HUDSON – While the physical school buildings may be closed, per Gov. Mike DeWine’s mandate in an effort to control the spread of COVID-19, district teachers and staffs are working to bring their lessons online through a series of digital tools.

Assistant Superintendent Doreen Osmun said during the school board’s March 16 meeting that the first three days “will be like the first three days of school,” with teachers and students learning to connect “and figuring out glitches.”

“The goal here is to connect to our students each and every day,” Osmun said. “This is a new way of working, a new way of interacting with students.”

Osmun said that Zoom, which offers remote video conferencing, is offering its services to schools for free through July, and that the district is working with Zoom to offer synchronous instruction to students.

“We are really working on Zoom,” Osmun said. “It’s a really nice resource.”

Osmun said that although online learning and resources are important, it was equally important for students to have time away from screens.

“They can go outside, play games, try different kinds of activities,” Osmun said. She added that activities can include something like board games. She encouraged parents to set up a schedule, including wakeup and bedtimes, to keep children on a schedule “and keep their learning mind, keep a routine.”

Pupil Services Director Kelly Kempf said the district also was working on plans on how to best serve its students with special needs. These plans will depend on the needs of the students, but that teachers and case managers will be working with families to try to adapt student needs to the online materials.

Superintendent Phil Herman said that communication is necessary in the coming weeks.

“It’s all new right now,” Herman said. “We are encouraging them to reach out to their students.”

The district is working to offer food for all students on free/reduced lunch plans, Herman said.

“We also recognize that this is an extremely difficult time for many others,” he said.

Families who find themselves in need of assistance should contact Food Service Supervisor Kim Ciborek, or at 330-653-2018; or School Social Worker Julie Schultz, or at 330-653-1443.

Students are encouraged to enjoy spring break, which is March 23 through 27, Herman said.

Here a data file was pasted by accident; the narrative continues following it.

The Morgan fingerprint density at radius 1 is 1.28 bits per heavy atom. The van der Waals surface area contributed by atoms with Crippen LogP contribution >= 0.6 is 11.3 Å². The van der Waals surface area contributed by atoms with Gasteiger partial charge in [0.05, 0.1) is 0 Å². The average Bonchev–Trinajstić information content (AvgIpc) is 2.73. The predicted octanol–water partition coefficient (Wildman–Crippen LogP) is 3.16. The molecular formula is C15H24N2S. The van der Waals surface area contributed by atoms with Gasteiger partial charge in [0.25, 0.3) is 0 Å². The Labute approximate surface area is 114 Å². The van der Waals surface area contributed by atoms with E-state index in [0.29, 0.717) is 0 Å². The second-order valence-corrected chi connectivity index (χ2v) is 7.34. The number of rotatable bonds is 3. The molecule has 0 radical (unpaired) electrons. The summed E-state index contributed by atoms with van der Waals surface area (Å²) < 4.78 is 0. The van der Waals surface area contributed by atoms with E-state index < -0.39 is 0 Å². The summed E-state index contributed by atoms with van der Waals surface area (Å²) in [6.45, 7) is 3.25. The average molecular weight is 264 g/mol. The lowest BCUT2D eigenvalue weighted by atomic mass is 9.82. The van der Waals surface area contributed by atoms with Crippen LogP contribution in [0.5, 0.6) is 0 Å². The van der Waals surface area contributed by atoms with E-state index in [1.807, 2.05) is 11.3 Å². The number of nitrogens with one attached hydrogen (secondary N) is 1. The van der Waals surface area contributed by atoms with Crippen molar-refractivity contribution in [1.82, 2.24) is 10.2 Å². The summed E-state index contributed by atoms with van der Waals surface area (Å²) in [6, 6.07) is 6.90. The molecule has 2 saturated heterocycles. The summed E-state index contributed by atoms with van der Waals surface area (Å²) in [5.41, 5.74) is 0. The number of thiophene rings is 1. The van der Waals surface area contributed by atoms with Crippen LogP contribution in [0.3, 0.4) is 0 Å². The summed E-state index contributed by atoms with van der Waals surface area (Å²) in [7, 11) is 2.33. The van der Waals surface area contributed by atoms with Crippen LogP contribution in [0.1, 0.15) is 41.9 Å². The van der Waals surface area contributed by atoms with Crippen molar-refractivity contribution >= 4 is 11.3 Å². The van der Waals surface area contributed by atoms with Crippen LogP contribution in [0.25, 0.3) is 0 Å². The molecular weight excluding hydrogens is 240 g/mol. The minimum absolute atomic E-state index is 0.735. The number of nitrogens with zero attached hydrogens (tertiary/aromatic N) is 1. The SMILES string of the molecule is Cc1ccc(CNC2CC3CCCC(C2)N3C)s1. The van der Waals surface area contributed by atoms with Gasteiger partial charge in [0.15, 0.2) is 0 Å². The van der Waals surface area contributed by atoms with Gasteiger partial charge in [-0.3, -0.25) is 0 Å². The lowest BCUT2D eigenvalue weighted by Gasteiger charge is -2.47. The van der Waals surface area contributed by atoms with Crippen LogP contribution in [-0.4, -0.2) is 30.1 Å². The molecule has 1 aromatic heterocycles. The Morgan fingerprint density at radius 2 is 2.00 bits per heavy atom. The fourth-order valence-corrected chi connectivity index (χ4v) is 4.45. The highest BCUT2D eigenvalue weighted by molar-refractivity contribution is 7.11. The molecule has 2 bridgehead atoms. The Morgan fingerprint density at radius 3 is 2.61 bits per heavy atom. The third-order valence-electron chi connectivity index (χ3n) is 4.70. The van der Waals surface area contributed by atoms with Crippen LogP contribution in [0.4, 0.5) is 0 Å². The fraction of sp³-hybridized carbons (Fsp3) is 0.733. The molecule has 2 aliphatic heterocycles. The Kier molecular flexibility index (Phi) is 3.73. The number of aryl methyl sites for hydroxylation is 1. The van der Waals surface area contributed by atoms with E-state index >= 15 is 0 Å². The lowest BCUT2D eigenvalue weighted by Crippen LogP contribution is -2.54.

“Students will not be required to login to Google Classroom,” Herman said. “A K-2 email will not be sent the week of spring break. Try to take advantage, if possible, of the Cuyahoga Valley National Park, go for bike rides, or take walks. It is still vitally important to follow the physical distancing guidelines, but it is also important and healthy for our students to be physically active in order to take care of the mind and body.”

Herman said that the weeks ahead will be a challenge, adding that the physical school closures could extend beyond April 3.

“This is a heartbreaking time for our schools,” Herman said. “Our students really deserve better. The option to go to school, and the interactions they can have, cannot be overrated. The switch to online will not replace those meaningful opportunities. We will do our best to bridge the gap, but it’s tough to replace what we do in our buildings every day.”

Osmun said she noted “a moment of profound sadness that we wouldn’t have our students for three weeks” during staff meetings on how to implement online learning.

For updates on the district and COVID-19, visit online.

Board president Dave Zuro said that as of now, the school board’s regular meetings will convene as scheduled; however, it’s coffee scheduled for April 8 at Panera will be cancelled. In addition, the board and administration will look into live streaming options in case more meeting restrictions were put in place in the future.

Reporter April Helms can be reached at 330-541-9423,, or @AprilKHelms_RPC